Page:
McAfee noted there is research showing that pot has a negative effect on developing brains and that some kids can become dependent on it.

“Nothing is being done” McAfee said, in terms of a tobacco-like campaign telling kids not to use marijuana or with information about the possible side effects.

The report was published in the October edition of the CDC's Morbidity and Mortality Weekly Report.

In 2014, a study was released looking at the research done over the past 20 years on marijuana use, highlighting the drug’s adverse effects, both acute and chronic.

The study maps out exactly what marijuana does and does not do to the body and brain, both in the short and long terms. What’s clear is that marijuana has a number of adverse effects over years of use – in certain people, anyway. What’s not so clear is how policy should be informed by the science.

The acute effects show that driving while high on marijuana does seem to double the risk of a car crash, which is of course heightened if there is also alcohol in the system. Marijuana has been linked to low birth weight when it is used during pregnancy.

Otherwise, acute effects mainly include anxiety, paranoia (especially among new users), dysphoria, cognitive impairment, and psychotic symptoms (especially in people with a family history of psychosis).

Many of these particular side effects seem to have risen over the last 20 years, which may be due to the fact that the THC content in marijuana has also risen over that time.

THC is the chemical in marijuana that is most responsible for the drug’s psychological effects.

The chronic or long-term effects are much more troubling than the acute.

As in the case of nearly all-scientific studies, causation is difficult to prove – but a correlation is evident.

Here’s what the study by Wayne Hall, Director and Inaugural Chair at the Centre for Youth Substance Abuse Research at The University of Queensland, Australia, reveals.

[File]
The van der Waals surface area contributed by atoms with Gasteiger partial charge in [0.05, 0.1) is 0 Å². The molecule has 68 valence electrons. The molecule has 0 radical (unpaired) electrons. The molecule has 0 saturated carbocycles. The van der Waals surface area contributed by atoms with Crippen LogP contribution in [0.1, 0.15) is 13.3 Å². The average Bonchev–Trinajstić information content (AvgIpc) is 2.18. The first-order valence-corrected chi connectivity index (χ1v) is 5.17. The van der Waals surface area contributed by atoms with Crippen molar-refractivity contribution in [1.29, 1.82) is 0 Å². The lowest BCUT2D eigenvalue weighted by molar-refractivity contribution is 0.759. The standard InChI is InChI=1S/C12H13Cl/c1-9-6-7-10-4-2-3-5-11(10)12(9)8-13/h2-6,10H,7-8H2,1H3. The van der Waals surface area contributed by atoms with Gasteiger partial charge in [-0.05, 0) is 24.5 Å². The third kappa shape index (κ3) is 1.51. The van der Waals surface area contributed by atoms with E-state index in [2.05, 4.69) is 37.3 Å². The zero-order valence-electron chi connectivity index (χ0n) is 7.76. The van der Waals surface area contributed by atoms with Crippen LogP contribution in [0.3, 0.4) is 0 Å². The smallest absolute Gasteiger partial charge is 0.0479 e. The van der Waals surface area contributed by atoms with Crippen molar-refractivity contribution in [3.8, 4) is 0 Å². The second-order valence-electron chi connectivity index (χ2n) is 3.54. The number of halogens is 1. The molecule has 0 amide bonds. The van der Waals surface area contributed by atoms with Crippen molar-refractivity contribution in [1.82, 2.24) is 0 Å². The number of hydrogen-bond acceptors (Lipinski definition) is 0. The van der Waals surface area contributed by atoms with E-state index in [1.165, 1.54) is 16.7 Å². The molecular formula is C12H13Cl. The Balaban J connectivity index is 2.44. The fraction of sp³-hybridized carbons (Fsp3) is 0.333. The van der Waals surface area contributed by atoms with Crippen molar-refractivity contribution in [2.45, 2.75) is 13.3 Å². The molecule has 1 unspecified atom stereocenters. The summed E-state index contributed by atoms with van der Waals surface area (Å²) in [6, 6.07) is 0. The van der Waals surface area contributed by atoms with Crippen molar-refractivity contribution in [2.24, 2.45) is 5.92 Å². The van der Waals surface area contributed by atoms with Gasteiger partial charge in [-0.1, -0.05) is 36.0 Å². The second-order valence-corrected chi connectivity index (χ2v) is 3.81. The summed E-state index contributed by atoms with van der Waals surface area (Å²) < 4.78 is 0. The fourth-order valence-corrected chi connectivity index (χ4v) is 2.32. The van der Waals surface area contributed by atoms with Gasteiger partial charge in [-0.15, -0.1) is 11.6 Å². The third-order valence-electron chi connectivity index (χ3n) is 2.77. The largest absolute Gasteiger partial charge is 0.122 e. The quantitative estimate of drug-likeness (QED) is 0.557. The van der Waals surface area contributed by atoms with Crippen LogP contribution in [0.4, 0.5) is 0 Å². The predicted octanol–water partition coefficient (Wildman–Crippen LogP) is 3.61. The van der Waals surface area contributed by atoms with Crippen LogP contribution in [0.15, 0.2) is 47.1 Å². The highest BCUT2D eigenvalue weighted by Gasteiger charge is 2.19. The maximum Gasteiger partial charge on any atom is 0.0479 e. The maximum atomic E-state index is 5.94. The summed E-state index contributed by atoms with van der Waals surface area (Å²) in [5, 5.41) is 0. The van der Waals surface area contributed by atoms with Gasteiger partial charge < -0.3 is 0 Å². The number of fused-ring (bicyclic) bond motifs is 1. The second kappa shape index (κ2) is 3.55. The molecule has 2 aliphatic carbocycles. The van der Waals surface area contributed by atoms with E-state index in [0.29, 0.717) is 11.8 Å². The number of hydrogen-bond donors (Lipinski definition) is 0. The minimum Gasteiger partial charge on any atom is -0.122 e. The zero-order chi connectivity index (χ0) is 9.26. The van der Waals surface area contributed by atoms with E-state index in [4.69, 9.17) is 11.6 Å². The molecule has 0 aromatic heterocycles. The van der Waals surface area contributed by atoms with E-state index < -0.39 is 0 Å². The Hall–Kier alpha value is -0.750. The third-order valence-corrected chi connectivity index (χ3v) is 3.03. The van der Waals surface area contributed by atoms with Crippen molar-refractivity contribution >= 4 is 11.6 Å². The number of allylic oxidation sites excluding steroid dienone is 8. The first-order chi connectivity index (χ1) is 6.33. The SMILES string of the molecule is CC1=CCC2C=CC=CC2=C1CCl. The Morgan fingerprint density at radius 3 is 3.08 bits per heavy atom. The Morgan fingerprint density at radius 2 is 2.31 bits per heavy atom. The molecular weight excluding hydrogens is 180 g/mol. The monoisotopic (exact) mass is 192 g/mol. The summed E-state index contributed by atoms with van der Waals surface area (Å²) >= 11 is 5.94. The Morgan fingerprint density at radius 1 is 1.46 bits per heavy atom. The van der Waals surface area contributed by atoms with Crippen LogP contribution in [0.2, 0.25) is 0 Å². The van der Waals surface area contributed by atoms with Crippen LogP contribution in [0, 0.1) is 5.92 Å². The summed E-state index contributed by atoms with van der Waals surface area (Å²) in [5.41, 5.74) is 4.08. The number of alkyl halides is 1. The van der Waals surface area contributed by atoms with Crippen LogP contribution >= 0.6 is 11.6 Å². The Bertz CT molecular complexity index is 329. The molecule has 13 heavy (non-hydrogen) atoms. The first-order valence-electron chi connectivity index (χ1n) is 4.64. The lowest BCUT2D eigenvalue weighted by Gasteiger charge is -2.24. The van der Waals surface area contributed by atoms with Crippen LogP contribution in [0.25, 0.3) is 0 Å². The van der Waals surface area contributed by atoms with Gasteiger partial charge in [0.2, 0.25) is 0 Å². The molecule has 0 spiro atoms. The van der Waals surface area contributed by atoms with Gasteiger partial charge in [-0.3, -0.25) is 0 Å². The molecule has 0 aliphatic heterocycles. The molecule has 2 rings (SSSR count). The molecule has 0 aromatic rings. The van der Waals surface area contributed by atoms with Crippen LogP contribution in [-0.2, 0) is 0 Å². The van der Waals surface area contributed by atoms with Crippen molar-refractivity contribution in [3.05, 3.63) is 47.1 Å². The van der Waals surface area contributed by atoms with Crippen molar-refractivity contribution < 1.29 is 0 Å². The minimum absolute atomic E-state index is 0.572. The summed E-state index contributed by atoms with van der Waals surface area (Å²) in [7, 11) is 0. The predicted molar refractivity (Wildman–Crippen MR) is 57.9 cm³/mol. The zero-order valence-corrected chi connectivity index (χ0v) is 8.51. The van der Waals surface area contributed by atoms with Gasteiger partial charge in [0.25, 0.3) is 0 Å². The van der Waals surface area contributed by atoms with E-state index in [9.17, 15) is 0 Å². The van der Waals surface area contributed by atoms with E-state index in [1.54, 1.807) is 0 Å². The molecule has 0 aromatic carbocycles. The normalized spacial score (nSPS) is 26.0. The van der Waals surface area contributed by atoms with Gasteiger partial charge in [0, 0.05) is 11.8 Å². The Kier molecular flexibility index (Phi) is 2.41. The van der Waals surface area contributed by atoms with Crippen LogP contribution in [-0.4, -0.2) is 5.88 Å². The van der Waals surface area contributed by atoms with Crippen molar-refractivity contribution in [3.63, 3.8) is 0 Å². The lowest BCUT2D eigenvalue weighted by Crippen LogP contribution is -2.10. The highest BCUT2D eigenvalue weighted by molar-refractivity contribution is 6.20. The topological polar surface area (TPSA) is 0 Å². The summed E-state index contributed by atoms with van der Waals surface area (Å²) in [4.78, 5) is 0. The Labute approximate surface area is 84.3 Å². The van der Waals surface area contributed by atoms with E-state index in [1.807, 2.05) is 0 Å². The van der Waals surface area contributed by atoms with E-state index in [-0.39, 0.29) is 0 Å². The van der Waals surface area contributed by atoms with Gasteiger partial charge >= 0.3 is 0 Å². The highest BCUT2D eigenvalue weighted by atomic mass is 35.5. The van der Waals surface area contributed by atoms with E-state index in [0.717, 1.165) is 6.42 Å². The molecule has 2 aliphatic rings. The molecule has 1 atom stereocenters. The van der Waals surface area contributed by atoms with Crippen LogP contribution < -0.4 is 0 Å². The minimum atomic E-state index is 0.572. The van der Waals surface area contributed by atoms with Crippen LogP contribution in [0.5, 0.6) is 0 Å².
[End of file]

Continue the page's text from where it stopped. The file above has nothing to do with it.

• Marijuana can be addictive. But only for some people. About 10% of all users seem to develop dependence syndrome, and for those who start in adolescence, the number is more like 1 in 6. Withdrawal syndrome is also a real phenomenon, with depression, anxiety, insomnia, and appetite disturbance being the main symptoms, which can often be severe enough to have an effect on daily life.
  • Marijuana use is linked to adverse cognitive effects. In particular, the drug is linked to reduced learning, memory, and attention. It hasn’t been entirely clear whether these effects persist after a person stops using the drug, but there’s some evidence that it does. One study found a reduction in IQ of 8 points in long-time users, the greatest decline being in people who’d started using as teenagers and continued daily into adulthood. For people who began in adulthood and eventually stopped using, a reduction in IQ was not seen a year later.
  • Marijuana may change brain structure and function.  There’s been an ongoing debate about whether marijuana actually changes the brain, but recent evidence has suggested that it is linked to changes in the hippocampus, amygdala, and prefrontal cortex. It’s unclear, however, how long these effects last, whether they’re linked to behavioral changes, and whether they reverse after a person stops using the drug.
  • Regular use is linked to an increased risk of psychotic symptoms. That marijuana is linked to increased psychotic symptoms (e.g., delusions, hallucinations, disordered thinking) is fairly clear. But again, it’s been a chicken-and-egg problem, since it’s hard to show whether causation is at play, and which way the connection goes. However, it’s likely that the relationship actually goes both ways: Marijuana may lead to  psychotic symptoms, and early psychotic symptoms may  increase the likelihood that a person will smoke marijuana (particularly if there’s a family history of psychotic disorders).
  • Marijuana is linked to lower educational attainment. When pot smoking begins in adolescence, people tend to go less far in school – but again, a causal relationship hasn’t been demonstrated.
  •  Marijuana  may (or may not be) be a gateway drug. Regular teenage marijuana users are more likely to use other drugs in the future – but again, researchers don’t know whether the link is causal.